Jamie Reaser

Disease, Trauma, and Stabilization of Raptors++ **
The lecture will encompass basic raptor anatomy, the most common infectious and non-infectious diseases, the common presentation of trauma patients, and the approach for their treatment and stabilization.
Dr. Octavio Romo, Stahl Exotic Animal Veterinary Services

Aw Shucks, I’m Crushed! Turtle Shell Repair Techniques Lab++ **
This hands-on lab will allow attendees to practice the shell repair techniques discussed in the morning lecture. Those attending a lab must attend the morning shell repair lecture. Space is limited. There is a $10 additional lab fee.
Dr. Alexa Ortiz, Wildlife Center of Virginia

USFWS Law Enforcement Investigations++ 
Officers from the local U.S. Fish and Wildlife Service district will discuss how special agents work to protect threatened and endangered species. Special agents target criminal activities such as wildlife trafficking and habitat destruction. Learn more about wildlife crime reporting and the work that the local agents do on behalf of wildlife.
Special Agent Chris Mina, United States Fish and Wildlife Service

Aw Shucks, I’m Crushed! Turtle Shell Repair Techniques Lab++ **
This hands-on lab will allow attendees to practice the shell repair techniques discussed in the morning lecture. Those attending a lab must attend the morning shell repair lecture. Space is limited. There is a $10 additional lab fee.
Dr. Alexa Ortiz, Wildlife Center of Virginia

Seed Cleaning Demo
For those who attended the "Safely Integrating Wild Foods into Your Rehab Practice" lecture -- see how seeds are "cleaned" and prepared as a bird seed and wildlife food. Discussion will include how to know when seeds are "ripe" and the demonstration will allow attendees to see the cleaning, threshing, and winnowing process for a variety of seeds. Sign-up at Kate's exhibit table at the conference for this demonstration. Space is limited and will be first-come, first-served for sign-ups at the conference. 
Kate Guenther, Wild Foods 4 Wildlife

 

Sunday, November 19, 2017

More Than Meets the Eye: The Basics of Avian Ophthalmology in Wildlife++ **
Take a look at avian ophthalmology and the importance of the sense of sight to birds. This session will discuss the unique qualities of the avian eye, identifying and differentiating ocular problems, and what you can do about them.
Dr. Monica Madera, Wildlife Center of Virginia

Calories, Calories, Calories (and a Few Other Things):  Basic Cottontail Rehabilitation++
This class will cover the basics of hand-rearing orphaned Eastern Cottontails, and will provide information that can be utilized in and tailored to a variety of settings.  The focus will be on the minimum intake, tube-feeding and housing requirements necessary for successful cottontail rehabilitation.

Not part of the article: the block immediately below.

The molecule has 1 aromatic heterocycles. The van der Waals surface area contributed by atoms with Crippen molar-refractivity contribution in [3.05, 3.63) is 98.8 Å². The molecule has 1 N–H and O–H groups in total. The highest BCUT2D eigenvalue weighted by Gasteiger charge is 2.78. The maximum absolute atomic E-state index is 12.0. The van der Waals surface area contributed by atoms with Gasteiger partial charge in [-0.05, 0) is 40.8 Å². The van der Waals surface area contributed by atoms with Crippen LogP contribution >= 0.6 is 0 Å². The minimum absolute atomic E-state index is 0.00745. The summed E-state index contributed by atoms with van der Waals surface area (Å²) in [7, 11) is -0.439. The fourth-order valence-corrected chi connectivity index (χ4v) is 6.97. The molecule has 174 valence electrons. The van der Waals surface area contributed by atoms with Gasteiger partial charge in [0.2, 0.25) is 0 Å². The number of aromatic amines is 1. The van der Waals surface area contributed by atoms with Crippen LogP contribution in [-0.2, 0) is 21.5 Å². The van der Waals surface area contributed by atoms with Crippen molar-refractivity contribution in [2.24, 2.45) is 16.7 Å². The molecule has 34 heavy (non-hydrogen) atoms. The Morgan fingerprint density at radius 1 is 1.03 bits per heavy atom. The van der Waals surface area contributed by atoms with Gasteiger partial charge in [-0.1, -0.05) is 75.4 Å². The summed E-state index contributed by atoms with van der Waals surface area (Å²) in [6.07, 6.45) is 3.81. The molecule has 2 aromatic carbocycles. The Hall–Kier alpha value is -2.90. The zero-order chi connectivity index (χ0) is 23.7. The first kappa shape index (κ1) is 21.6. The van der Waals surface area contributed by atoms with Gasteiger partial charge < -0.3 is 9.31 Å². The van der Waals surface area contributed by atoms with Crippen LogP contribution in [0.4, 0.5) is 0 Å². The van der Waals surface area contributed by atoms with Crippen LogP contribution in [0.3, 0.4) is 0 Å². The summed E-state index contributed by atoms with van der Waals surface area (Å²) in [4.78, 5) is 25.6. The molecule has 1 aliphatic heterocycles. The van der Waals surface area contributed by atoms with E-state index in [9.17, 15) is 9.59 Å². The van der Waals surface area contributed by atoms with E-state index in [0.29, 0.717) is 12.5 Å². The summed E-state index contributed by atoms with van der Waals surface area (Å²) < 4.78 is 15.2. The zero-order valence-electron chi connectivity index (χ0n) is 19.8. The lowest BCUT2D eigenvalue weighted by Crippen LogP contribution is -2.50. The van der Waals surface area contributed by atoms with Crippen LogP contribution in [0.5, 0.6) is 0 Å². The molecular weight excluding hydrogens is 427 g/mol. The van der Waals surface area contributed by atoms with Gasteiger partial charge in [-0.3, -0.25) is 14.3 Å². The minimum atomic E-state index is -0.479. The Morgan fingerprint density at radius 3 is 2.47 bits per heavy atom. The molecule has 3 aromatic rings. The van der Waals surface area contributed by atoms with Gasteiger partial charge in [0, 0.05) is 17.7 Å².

Kim Cole, Virginia Permitted Wildlife Rehabilitator

The Complex World of Songbirds, Simplified++
With more than 450 species found in Virginia, birds are an incredibly diverse, varied, and complex group. This talk will primarily focus on the natural history of songbirds and how peculiar aspects of each species directly affects their care needs in rehab. Did you know there are some birds that will never drink water provided in a dish? Did you know there are several species that need to be tutored in song, even as adults? Did you know that a bird you are overwintering may have a completely different winter diet than its summer diet? How do you best provide for these cases? Find out all this and more!
Elizabeth “Haley” Olsen-Hodges, Southwest Virginia Wildlife Center of Roanoke

Starvation: When Nutrition and Fluids are the Problem and the Solution Lecture++ **
Animals are what they eat and drink. Discussion will include information about essential nutrients, types of fluids, and rehabilitation diets. Attendees will know more about the diagnosis, treatment, and prognosis of emaciation patients including mammals, reptiles, and birds. Participants will learn about the benefits and contraindications of fluids and nutritional support in starvation cases. This lecture is open to all attendees; it is required for anyone taking one of the afternoon hands-on labs.
Dr. Ernesto Dominguez, Wildlife Center of Virginia

Batty, It’s Cold Outside!++
Bat rehabbers in the mid-Atlantic and northern states are seeing an increase in winter bat calls. In fact, in some parts of Virginia, winter bat intakes outnumber those for orphan season.  Learn how to triage these increasingly common cases, and when and how to intervene.
Leslie Sturges, The Save Lucy Campaign

Rodenticide Toxicosis++ **